As Roe has emphasized (1979, pp. 15–16), Wolff’s methodological views in his Theorie von der Generation (1764) are the same as those articulated in his dissertation of 1759, and show the impact of Christian Wolff’s philosophy. In the section Begriff einer Theorie von der Generation, C.F. Wolff again introduces Christian Wolff’s distinction between historical and philosophical cognition (C.F. Wolff 1764, pp. 8–9). Wolff’s embryology is supposed to provide philosophical as opposed to historical cognition of organic phenomena, that is, explanations for why organic phenomena occur. Wolff also notes that his theory of generation provides the sufficient ground of the parts and the composition of organic bodies (C.F. Wolff 1764, p. 11). Roe notes that the notion of a sufficient ground was used by Christian Wolff but does not explain this notion. Christian Wolff construed a sufficient ground as the set of all the (certain) grounds that make a proposition true (C. Wolff  1983, 2: 434–436; Madonna 1987, p. 19). Thus, the notion of a sufficient ground is tied to the idea of axiomatic science: if we have a complete demonstration of a proposition terminating in certain axioms, we know its sufficient ground. That C.F. Wolff wanted to specify the sufficient ground of organic phenomena suggests that he wanted a demonstration of these phenomena from certain principles. C.F. Wolff also again states that his theory is based on principles (Grundsätzen). In his debate with Haller, Wolff shows that his theory is based on true principles that explain phenomena, and he stresses the importance in his dissertation of the axiomatic presentation of his theory (C.F. Wolff 1764, pp. 32, 75, 76, 79). Finally, whereas C.F. Wolff, like Christian Wolff, recognized the role of hypotheses in science, he notes that he provides a stronger proof than proof by hypotheses (C.F. Wolff 1764, pp. 41, 63) and refers to his theory as a certain truth proved on the basis of true principles (C.F. Wolff 1764, pp. 35, 42, 60–62, 76, 111–112).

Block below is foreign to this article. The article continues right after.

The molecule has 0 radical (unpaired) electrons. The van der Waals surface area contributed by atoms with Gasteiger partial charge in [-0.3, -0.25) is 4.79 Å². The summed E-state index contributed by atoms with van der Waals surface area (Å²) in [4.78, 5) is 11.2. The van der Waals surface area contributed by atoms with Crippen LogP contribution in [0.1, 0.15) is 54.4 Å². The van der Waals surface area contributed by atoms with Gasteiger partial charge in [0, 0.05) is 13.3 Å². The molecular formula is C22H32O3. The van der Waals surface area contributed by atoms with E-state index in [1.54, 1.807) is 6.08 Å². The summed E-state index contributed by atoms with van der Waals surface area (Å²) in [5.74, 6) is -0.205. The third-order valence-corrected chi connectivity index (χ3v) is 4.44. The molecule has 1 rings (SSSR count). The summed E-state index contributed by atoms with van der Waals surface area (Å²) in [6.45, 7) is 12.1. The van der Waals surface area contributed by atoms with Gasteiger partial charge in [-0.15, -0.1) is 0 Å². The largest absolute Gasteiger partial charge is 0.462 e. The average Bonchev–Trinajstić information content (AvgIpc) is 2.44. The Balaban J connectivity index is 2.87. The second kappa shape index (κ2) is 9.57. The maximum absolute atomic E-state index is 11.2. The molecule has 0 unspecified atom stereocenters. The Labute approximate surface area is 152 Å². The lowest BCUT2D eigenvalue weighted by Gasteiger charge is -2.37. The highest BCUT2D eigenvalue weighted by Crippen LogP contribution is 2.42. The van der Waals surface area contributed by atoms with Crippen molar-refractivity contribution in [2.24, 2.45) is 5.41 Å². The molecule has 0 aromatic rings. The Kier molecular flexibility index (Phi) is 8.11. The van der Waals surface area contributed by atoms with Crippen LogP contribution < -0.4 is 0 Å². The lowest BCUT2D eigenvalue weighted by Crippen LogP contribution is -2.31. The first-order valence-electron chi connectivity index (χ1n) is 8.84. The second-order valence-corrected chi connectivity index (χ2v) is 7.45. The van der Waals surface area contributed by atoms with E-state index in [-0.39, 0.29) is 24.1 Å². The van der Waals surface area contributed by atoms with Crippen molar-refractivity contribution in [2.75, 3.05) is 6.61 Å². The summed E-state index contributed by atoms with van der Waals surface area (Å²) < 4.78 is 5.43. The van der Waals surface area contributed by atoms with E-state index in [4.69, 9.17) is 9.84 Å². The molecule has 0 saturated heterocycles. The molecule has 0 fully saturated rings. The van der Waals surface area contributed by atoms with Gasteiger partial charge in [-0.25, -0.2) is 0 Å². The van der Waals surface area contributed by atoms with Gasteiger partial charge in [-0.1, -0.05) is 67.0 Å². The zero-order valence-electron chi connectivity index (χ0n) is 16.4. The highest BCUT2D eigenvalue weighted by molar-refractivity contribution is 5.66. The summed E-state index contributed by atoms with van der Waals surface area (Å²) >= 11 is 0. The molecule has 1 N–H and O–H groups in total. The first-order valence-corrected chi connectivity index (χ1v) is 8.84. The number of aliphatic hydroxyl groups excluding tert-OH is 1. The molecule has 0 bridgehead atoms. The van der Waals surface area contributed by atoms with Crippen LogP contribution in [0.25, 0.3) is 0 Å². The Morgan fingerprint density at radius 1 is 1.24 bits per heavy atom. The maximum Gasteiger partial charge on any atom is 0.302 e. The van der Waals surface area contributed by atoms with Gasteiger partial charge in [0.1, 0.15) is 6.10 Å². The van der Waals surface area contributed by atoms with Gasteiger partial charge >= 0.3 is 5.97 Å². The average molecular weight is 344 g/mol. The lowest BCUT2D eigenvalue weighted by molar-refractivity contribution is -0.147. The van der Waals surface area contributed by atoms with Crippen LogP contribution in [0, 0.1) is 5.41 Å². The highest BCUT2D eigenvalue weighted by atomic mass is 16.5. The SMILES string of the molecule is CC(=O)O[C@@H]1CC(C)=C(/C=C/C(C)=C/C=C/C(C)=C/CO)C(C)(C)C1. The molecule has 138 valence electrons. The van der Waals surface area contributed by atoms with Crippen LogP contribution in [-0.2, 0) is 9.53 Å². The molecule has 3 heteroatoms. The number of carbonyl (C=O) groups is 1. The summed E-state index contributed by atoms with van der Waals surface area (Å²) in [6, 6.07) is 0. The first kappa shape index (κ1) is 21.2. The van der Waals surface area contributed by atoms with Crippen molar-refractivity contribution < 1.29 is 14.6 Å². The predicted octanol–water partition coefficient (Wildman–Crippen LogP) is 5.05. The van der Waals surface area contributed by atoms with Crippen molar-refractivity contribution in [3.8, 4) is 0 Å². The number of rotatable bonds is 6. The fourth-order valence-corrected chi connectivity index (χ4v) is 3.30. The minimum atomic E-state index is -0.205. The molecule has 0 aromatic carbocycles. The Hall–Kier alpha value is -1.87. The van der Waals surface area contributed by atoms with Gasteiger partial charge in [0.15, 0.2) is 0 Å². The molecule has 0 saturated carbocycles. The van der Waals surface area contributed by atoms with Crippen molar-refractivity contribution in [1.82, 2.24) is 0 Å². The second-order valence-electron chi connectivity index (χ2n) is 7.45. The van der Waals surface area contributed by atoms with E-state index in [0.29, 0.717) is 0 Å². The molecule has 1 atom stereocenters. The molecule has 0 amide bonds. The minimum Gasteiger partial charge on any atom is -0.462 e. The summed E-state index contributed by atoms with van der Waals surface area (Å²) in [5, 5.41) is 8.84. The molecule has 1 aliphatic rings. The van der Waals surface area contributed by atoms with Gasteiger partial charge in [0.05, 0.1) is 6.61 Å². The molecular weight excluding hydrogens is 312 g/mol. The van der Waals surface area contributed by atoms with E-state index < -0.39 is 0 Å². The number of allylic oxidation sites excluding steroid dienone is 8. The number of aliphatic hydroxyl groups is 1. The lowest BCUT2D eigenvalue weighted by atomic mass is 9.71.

A large part of the Theorie von der Generation is taken up by providing experiments that provide proofs for Wolff’s theory. However, this does not indicate a departure from the ideal of axiomatic science. As we have argued, C.F. Wolff wanted to combine experimental research with an axiomatic and demonstrative presentation. Moreover, even in the Theorie von der Generation we can find deductive explanations that fit Christian Wolff’s ideal of science. Roe cites the explanation of the fact that animals have hearts whereas plants do not, which she presents as a deduction from experience (Roe 1979, p. 16).